This post is the seventeenth in a weekly series intended to briefly spotlight those things that you need to know about new features in BizTalk Server 2013. It is also the final part of a five-part series on REST support in BizTalk Server 2013.
I’m going to forego a long introduction this week by simply stating outright that we are going to see how it is possible to do OAuth with BizTalk Server 2013. That being said up front, I do want to take a few moments to recall where we have been, and what has led up to this post.
Re-cap of the RESTful Services Series
We’ve covered quite a bit of ground so far in this mini-series. If you have not yet read the parts leading up to this post, you will want to do so before we begin. You can find the pervious posts here:
- Part 1: GETing Data + Context Property URL Mapping
- Part 2: Receiving POSTed XML + URL Rewriting
- Part 3: POSTing UrlEncoded Data to ASP.NET Web API Service
- Part 4: JSON Decoding + Cross-domain communication with JSONP and CORS
Giving BizTalk 2013 the Valet Keys
If you’ve been listening to the messaging and buzz around BizTalk Server 2013, it would appear that one of the major focuses of the 2013 version is all about enabling integration with cloud-based services. Most of these services expose APIs that make it possible to automate that integration, and a growing number of those are RESTful APIs. Each service provider can choose the methods with which they perform authentication and authorization. However a fairly common choice1 is to use OAuth for authorization.
Let’s imagine that we’re going to use BizTalk Server 2013 to call the Salesforce API. Before we can make the API call, a call is made to request a special token (essentially a valet key) that will provide limited access to specific functionality within Salesforce for BizTalk Server’s use.
This means for each call that is made, a corresponding token request call must be made. How can we handle this? Ultimately, we could make BizTalk server do this any number of ways. We could use a custom pipeline component in the Send pipeline to request the token before making the call. We could setup an orchestration to coordinate these two sends – or we could even call into custom .NET code which will get the token. However, as with the CORs headers last week, I would rather push this need closer to the transport (since that’s closer to where the issue originates).
Making WCF Do the Heavy Lifting
Since, in our fictional scenario here, we’re dealing with a RESTful API, the WCF-WebHttp adapter will be in play. As a WCF adapter, we are able to take advantage of the WCF extensibility model during configuration via the Behavior tab of the adapter configuration:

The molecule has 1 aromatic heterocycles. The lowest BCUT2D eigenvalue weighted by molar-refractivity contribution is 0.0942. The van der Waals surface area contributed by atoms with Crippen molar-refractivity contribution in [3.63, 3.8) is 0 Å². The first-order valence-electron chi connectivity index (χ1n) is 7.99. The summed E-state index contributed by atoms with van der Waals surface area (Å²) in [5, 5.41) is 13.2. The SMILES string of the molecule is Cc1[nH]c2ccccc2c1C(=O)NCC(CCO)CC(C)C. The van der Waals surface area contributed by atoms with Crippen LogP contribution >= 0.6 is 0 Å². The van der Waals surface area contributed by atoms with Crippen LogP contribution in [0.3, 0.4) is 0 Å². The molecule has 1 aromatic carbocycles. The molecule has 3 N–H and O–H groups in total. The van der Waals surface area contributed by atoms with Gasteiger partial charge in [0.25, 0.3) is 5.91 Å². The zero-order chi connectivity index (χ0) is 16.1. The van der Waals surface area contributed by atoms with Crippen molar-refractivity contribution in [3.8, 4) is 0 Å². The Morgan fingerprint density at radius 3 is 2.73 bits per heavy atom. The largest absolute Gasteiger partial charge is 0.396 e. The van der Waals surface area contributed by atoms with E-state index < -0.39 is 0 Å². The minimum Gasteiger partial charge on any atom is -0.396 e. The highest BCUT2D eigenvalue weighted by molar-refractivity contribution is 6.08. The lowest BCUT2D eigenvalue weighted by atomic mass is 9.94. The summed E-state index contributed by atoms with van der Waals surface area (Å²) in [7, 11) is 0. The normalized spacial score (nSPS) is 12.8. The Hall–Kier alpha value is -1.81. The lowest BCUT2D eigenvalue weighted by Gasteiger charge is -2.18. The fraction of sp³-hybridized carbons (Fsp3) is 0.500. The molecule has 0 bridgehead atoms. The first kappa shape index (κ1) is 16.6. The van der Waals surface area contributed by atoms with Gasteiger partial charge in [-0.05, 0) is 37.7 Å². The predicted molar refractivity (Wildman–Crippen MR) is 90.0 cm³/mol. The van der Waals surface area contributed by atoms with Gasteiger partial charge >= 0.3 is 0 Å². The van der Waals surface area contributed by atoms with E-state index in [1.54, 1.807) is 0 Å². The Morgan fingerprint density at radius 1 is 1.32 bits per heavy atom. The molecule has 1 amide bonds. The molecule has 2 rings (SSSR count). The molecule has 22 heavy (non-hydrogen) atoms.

What does this enable us to do? At the end of the day, it allows us to take full control of the message right before being transmitted over the wire (and even right after being received over the wire in the case of a reply). For the purposes of implementing OAuth, we can actually simply look to a portion of one of the tutorials that shipped as part of the product documentation for BizTalk Server 2013 on MSDN: Integrating BizTalk Server 2013 with Salesforce.
By reading the document linked above, you will find that the tutorial is taking advantage of the IClientMessageInspector interface to provide a last minute hook into the communications process. During that last minute in the BeforeSendRequest method, the OAuth token is being retrieved through a specially constructed POST request to the OAuth authorization endpoint (which can differ depending on which instance to which you have been assigned):
[sourcecode language=”csharp”] private void FetchOAuthToken()
if ((tokenExpiryTime_ == null) || (tokenExpiryTime_.CompareTo(DateTime.Now) <= 0))
StringBuilder body = new StringBuilder();
.Append("client_id=" + consumerKey_ + "&")
.Append("client_secret=" + consumerSecret_ + "&")
.Append("username=" + username_ + "&")
.Append("password=" + password_);
result = HttpPost(SalesforceAuthEndpoint, body.ToString());
// do something
// Convert the JSON response into a token object
this.token_ = ser.Deserialize<SalesforceOAuthToken>(result);
this.tokenExpiryTime_ = DateTime.Now.AddSeconds(this.sessionTimeout_);
NOTE: I do not advocate merely swallowing exceptions. You will want to do something with that WebException that is caught.
[sourcecode language=”csharp”]WebHeaderCollection headers = httpRequest.Headers;
headers.Add(HttpRequestHeader.Authorization, "OAuth " + this.token_.access_token);
While the tutorial provides instructions for registering extensions via the machine.config file, a ready alternative is available.
For any WCF-based adapter, each host can provide unique configuration data specifying extensions that are available for use by that adapter when executed by the host. Performing the configuration here can ease the configuration burden on those BizTalk groups containing more than a single machine.
Ready to REST
I highly recommend that you read that tutorial, and spend some time replicating that solution so that you can see what BizTalk Server 2013 is bringing to the table with regards to integration with RESTful services.
I hope that this series has also accomplished the same – that you can see the possibilities, the potential extensibility points, and have a greater appreciation for BizTalk Server 2013 as the integration tool ready to tackle those more tricky hybrid on-premise meets cloud scenarios.
Until next week, take care!
1 Just because it’s common does not mean it is the least complex or best choice – but it does mean that it can end up being one you’re stuck with.
Pingback: BizTalk Server 2013 New Features Series Index | QuickLearn Training Blog